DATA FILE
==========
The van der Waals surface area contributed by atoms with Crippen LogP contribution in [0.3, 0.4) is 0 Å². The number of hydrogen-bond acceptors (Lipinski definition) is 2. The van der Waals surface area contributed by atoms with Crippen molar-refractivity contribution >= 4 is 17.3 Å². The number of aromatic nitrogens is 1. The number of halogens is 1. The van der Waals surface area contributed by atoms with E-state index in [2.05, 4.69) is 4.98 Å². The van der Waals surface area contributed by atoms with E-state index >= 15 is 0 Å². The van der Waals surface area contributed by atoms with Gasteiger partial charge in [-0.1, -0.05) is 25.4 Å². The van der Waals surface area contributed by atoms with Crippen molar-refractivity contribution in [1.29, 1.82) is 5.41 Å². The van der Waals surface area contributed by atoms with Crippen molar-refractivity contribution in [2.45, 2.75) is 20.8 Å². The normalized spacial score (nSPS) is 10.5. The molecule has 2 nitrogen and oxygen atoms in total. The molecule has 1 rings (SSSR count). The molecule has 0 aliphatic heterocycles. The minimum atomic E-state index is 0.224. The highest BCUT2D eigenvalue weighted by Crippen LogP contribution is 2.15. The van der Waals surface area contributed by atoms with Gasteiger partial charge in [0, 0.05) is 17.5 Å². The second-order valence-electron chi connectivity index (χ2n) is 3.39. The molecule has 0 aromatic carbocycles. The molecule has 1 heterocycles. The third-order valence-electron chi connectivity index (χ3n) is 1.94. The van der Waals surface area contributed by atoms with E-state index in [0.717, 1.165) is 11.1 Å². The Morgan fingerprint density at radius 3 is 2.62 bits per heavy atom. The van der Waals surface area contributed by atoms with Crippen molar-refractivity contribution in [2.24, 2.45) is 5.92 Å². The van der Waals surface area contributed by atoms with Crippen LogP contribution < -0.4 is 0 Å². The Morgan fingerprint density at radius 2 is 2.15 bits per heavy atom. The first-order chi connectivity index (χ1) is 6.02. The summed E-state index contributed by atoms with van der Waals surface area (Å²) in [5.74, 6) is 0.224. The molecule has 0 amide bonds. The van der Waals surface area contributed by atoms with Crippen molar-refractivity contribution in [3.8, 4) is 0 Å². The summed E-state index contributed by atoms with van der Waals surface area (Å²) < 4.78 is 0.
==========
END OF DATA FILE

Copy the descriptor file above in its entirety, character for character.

The van der Waals surface area contributed by atoms with Crippen LogP contribution in [0.3, 0.4) is 0 Å². The number of hydrogen-bond acceptors (Lipinski definition) is 2. The van der Waals surface area contributed by atoms with Crippen molar-refractivity contribution >= 4 is 17.3 Å². The number of aromatic nitrogens is 1. The number of halogens is 1. The van der Waals surface area contributed by atoms with E-state index in [2.05, 4.69) is 4.98 Å². The van der Waals surface area contributed by atoms with E-state index >= 15 is 0 Å². The van der Waals surface area contributed by atoms with Gasteiger partial charge in [-0.1, -0.05) is 25.4 Å². The van der Waals surface area contributed by atoms with Crippen molar-refractivity contribution in [1.29, 1.82) is 5.41 Å². The van der Waals surface area contributed by atoms with Crippen molar-refractivity contribution in [2.45, 2.75) is 20.8 Å². The normalized spacial score (nSPS) is 10.5. The molecule has 2 nitrogen and oxygen atoms in total. The molecule has 1 rings (SSSR count). The molecule has 0 aliphatic heterocycles. The minimum atomic E-state index is 0.224. The highest BCUT2D eigenvalue weighted by Crippen LogP contribution is 2.15. The van der Waals surface area contributed by atoms with Gasteiger partial charge in [0, 0.05) is 17.5 Å². The second-order valence-electron chi connectivity index (χ2n) is 3.39. The molecule has 0 aromatic carbocycles. The molecule has 1 heterocycles. The third-order valence-electron chi connectivity index (χ3n) is 1.94. The van der Waals surface area contributed by atoms with E-state index in [0.717, 1.165) is 11.1 Å². The Morgan fingerprint density at radius 3 is 2.62 bits per heavy atom. The van der Waals surface area contributed by atoms with Crippen molar-refractivity contribution in [2.24, 2.45) is 5.92 Å². The van der Waals surface area contributed by atoms with Crippen LogP contribution < -0.4 is 0 Å². The Morgan fingerprint density at radius 2 is 2.15 bits per heavy atom. The first-order chi connectivity index (χ1) is 6.02. The summed E-state index contributed by atoms with van der Waals surface area (Å²) in [5.74, 6) is 0.224. The molecule has 0 amide bonds. The van der Waals surface area contributed by atoms with Crippen molar-refractivity contribution in [3.8, 4) is 0 Å². The summed E-state index contributed by atoms with van der Waals surface area (Å²) < 4.78 is 0.